Dutch Oven Sourdough

100g sourdough starter
375g water (divided into 350g and 25g)
500g flour (I used a mix 100g rye, 250g wheat, 150g white)
10g salt

Dutch Oven

Bread always intimidated me – I made it once a few years back and it was terrible, and so I followed that age-old saying: if you don’t immediately succeed, just quit because it’s not worth it. So that was my thinking, and it worked pretty well until I moved to a city where there weren’t really any good bakeries nearby. My first foray into baking was a no-knead bread, and once I decided I wanted to mix it up a little bit, I figured I should have a sourdough starter. I eventually stepped up to the Tartine sourdough recipe from the New York Times (link), but it’s a little time consuming, so I’ve adapted it. While it’s probably not quite as good as their recipe, it takes a lot less time, so it’s become my go-to busy weekend bread.

Before getting into the recipe, a quick note on the starter. First off, it’s not really that hard to make  – I just followed (ish) the instructions from King Arthur flour (link), and forced myself to be patient. I have some in the fridge now, and feed it basically every week when I take it out and bake on the weekends. Also, while the majority of the starter guides I saw online say use rye flour, I just used organic white flour and have had no issues, so that’s one way to go if you want to save some bucks since rye flour is a little spendy and can be hard to find.

Okay, so we have the starter:



1. Measure 100g of the starter into a bowlstarter in bowl.jpg

2. Mix in 350g of the water in with the starter, then add 500g of flour. I used a mix of rye, wheat, and white, but I think it’s probably pretty flexible here. As long as it’s around 500g, I have had success with a range of different types of flour.

flour in bowl 1

3. Mix around the flour with the water and the starter. The dough will look rough and ragged, and will still be a little sticky. Set it aside for 30-45 minutes, and cover the top with a towel.

flour in bowl 2

4. Add in the 10g of salt and the remaining 25g of water, and start kneading it in. The dough may break a part a little bit, but that’s fine – keep going and it will come back together. Should take a few minutes, maybe 3 or 4, to get it to come together.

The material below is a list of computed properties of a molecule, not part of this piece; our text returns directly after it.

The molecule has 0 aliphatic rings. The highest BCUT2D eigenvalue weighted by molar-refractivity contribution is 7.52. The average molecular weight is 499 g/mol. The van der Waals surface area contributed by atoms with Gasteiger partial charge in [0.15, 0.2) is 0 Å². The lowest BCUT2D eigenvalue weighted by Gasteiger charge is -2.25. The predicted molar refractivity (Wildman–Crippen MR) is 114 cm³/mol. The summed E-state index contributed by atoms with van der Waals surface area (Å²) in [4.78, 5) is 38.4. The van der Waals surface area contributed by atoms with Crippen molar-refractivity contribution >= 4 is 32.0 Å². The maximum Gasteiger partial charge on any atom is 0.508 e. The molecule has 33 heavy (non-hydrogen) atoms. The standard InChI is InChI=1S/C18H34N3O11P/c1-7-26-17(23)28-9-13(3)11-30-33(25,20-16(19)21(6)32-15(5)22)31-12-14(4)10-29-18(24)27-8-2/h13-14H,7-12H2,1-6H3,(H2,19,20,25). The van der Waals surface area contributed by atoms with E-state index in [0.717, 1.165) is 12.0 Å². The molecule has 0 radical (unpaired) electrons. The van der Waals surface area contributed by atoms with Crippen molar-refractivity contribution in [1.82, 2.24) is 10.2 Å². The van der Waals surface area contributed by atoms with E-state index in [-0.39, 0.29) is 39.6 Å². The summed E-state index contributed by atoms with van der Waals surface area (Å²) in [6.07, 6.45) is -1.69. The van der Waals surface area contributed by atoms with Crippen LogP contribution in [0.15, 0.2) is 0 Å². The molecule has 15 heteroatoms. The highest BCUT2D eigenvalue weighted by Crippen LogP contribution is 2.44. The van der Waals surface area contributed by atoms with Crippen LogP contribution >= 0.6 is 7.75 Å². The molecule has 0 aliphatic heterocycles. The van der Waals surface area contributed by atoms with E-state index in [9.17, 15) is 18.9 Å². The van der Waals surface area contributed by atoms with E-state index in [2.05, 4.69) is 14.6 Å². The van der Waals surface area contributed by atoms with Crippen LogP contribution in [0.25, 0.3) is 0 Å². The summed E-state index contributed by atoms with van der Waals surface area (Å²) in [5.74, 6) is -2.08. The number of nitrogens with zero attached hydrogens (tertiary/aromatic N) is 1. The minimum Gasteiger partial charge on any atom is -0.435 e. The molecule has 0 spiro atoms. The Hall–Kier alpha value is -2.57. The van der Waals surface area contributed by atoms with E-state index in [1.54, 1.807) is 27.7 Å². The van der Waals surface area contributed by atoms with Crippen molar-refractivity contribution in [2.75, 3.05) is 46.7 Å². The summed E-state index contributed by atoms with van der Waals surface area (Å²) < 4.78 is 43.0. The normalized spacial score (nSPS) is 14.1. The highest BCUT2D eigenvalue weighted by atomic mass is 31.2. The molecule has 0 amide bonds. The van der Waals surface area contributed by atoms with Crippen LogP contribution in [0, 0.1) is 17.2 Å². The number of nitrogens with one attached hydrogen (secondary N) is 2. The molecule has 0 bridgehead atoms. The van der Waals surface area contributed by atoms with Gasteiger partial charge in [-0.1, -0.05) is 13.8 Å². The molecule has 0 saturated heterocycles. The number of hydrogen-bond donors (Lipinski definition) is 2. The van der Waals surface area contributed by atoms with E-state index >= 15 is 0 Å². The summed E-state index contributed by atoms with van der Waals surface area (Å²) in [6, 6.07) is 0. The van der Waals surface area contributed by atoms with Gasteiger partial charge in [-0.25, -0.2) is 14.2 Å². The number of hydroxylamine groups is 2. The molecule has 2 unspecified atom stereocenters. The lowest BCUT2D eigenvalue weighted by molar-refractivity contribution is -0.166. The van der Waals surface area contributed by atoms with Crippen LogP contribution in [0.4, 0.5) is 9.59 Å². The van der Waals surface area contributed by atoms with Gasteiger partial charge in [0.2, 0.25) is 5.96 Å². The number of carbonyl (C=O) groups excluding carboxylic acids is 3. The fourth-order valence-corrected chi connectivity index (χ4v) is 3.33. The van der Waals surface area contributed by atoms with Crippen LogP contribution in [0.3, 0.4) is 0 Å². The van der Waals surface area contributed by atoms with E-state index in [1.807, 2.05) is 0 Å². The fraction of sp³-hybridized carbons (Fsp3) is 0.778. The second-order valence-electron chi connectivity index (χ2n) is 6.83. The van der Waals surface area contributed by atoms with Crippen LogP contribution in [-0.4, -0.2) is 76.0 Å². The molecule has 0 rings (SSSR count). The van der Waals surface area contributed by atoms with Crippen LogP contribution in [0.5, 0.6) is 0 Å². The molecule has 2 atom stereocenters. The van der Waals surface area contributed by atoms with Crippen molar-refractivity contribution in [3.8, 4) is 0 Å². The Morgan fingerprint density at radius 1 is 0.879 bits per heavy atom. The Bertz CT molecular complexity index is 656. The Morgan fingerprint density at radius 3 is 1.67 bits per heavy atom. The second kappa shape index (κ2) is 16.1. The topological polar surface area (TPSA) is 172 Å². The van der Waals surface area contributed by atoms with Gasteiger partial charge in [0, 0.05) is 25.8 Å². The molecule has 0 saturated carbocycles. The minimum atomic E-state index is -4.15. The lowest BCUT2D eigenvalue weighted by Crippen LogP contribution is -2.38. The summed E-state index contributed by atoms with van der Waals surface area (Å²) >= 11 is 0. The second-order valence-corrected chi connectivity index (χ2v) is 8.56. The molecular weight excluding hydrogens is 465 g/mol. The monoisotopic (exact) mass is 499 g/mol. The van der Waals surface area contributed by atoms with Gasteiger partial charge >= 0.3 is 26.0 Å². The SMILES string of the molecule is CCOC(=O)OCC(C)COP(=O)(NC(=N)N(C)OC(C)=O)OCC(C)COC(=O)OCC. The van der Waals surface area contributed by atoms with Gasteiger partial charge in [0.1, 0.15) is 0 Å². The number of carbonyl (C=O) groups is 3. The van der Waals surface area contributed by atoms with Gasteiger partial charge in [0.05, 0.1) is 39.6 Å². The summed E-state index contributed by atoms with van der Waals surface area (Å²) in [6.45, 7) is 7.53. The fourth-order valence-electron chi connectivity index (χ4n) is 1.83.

flour in bowl 4

5. Alright, so now you’re done adding stuff – the rest of this is just some folding, waiting, then baking. First, on the folding – after the dough has rested for around half an hour, moisten your hand and grab under the dough, pulling up one side and folding it over itself, rotating the bowl a quarter turn, and doing it all for all four sides. The picture below shows one side pulled up over itself.
flour folded
6. Okay, so just let it rest for half an hour, then do the folding thing again. The recipe I based this on has you doing this every 30 minutes over the course of 3 hours. I was a little bit lazier, and probably only did it a couple times over a few hours. After a few hours, flour a surface, turn it out onto the surface, and form it into a ball.
dusted flour ball
7. Cover it with a towel and let it sit. I would say a few hours, but if you only have 30 or 45 minutes, I think it’s probably still okay. 30 minutes before you decide to put this little guy in the oven, turn it on to 450, and put the dutch oven in there too so it heats up. Make sure the oven has been on and at temp for at least 20 or 30 minutes with the dutch oven in there. When you’re ready to put it in, flip the dough in the dutch oven, make a cross-wise cut in the top of the dough, put the top on the dutch oven, and put in back in to make the magic happen.

8. After 30 minutes with the top on, pull the top off and give it another 20 minutes in the oven. Depending on how dark you want it, you may want to pull it out a little bit earlier. Pull it out, and put the bread on a cooling rack.

bread on placemat

Dutch Oven Sourdough

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